Looking for more marine products for your boat and outboard engine? Browse PartsVu’s products and accessories or aftermarket engine parts.

Outboard Engine Gaskets, Seals, Grommets, and O-Rings FAQs

What is an outboard motor gasket?

Your  outboard head gasket is a very important component in the performance and lifespan of your engine. Located between the cylinder head (where your spark plugs are screwed in) and the cylinder block, a head gasket is responsible for sealing these components together to withstand the compression from the engine and enable cooling water to flow between the block and the head.

Does my outboard head gasket need to be repaired?

To ensure your outboard performs its best and to extend its lifespan, preventative maintenance should always be a top priority. recommends a number of regular maintenance intervals for your outboard based on its usage – 20 hours for a new engine, every 100 hours or annually, and enhanced service at 300 hours and 500 hours.

However, one common benchmark for outboard head gasket replacement many boaters miss is replacing it every four (4) years. Depending on your usage, this timeframe may be shortened but four years is generally regarded as a “must” to change your head gasket before other problems develop.

There may be no visible signs of head gasket damage by this time, but this repair will give you peace of mind – plus, when you’re changing the head gasket, you can perform other inspections and replacements (such as anodes, engine bores, salt/sand buildup, spark plugs).

Another common sign that your  outboard head gasket is in need of repair is low pressure in the cylinders. This requires a simple compression test on each cylinder, which involves removing each spark plug, plugging in a compression gauge, and cranking your engine without giving it throttle.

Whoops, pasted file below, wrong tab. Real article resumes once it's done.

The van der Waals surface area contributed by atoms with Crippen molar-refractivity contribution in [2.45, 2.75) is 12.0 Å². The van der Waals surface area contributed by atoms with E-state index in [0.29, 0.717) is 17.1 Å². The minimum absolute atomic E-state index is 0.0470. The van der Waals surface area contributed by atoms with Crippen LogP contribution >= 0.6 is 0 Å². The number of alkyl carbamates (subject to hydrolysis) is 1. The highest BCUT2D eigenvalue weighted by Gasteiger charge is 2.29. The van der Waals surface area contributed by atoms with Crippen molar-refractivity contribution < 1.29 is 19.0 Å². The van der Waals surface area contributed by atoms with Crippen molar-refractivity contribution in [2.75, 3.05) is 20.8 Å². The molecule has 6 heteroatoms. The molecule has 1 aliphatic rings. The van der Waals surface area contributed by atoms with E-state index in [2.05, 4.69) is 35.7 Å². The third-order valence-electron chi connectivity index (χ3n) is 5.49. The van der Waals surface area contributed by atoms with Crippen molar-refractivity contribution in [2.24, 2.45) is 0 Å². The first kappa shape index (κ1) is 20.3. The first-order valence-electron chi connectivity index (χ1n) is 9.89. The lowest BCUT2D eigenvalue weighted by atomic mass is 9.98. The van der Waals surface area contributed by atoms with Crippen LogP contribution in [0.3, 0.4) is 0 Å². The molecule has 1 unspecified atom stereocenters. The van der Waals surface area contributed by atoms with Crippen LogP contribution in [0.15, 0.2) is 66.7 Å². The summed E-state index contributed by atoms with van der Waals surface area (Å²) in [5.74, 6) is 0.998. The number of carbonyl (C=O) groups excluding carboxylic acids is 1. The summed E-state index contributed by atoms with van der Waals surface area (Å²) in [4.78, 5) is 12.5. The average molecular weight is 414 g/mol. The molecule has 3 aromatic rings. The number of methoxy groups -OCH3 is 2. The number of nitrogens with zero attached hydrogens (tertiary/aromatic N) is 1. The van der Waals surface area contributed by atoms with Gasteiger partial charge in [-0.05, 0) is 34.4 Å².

What you’ll be looking for as you test each cylinder is near-identical readings between cylinders. If there’s more than 10% variance between each cylinder, it’s likely that the head gasket is the culprit.

If you notice black specks, a blackish crud, or a grey slime in the cylinder, it’s more than likely that a leaking head gasket is to blame. The reason for these substances is that combustion byproducts build up in the combustion chamber during combustion. These byproducts then either flake off (specks), build up inside the cylinder (crud), or mix with water from the adjacent cooling chamber (slime).

When idling, especially at low RPMs, you may notice that your engine runs too slow – almost to the point of completely dying. Or, it may provide a rough idle that’s not consistent, causing a jarring motion.

The reason for these events is that the spark plugs cannot create a consistent spark due to water leakage on the spark plugs. If you remove the spark plugs and notice corrosion, then water is leaking in and diluting the fuel due to a faulty head gasket.

Can you replace a head gasket yourself?

Yes, a head gasket repair is an easy job that only requires a few tools. Unlike a vehicle, where getting to the head gasket requires the removal of the engine and other components, an outboard is smaller and easy to access.

How much does it cost to replace a head gasket on a boat?

If you choose to replace your outboard head gasket yourself, you can only be on the hook for parts ($50 or less for many engine models) and tools (many of which you may already have in your toolbox).

Taking your outboard to a mechanic will include the cost of parts, but also labor. Considering labor generally costs between $70 – $120 (or more!), the total cost of just a head gasket replacement can be a few hundred dollars. Of course, the advantage of a head gasket replacement by a mechanic is that they can make other replacements, trim the heads if they’re warped, and diagnose any other developing issues that may be plaguing your outboard.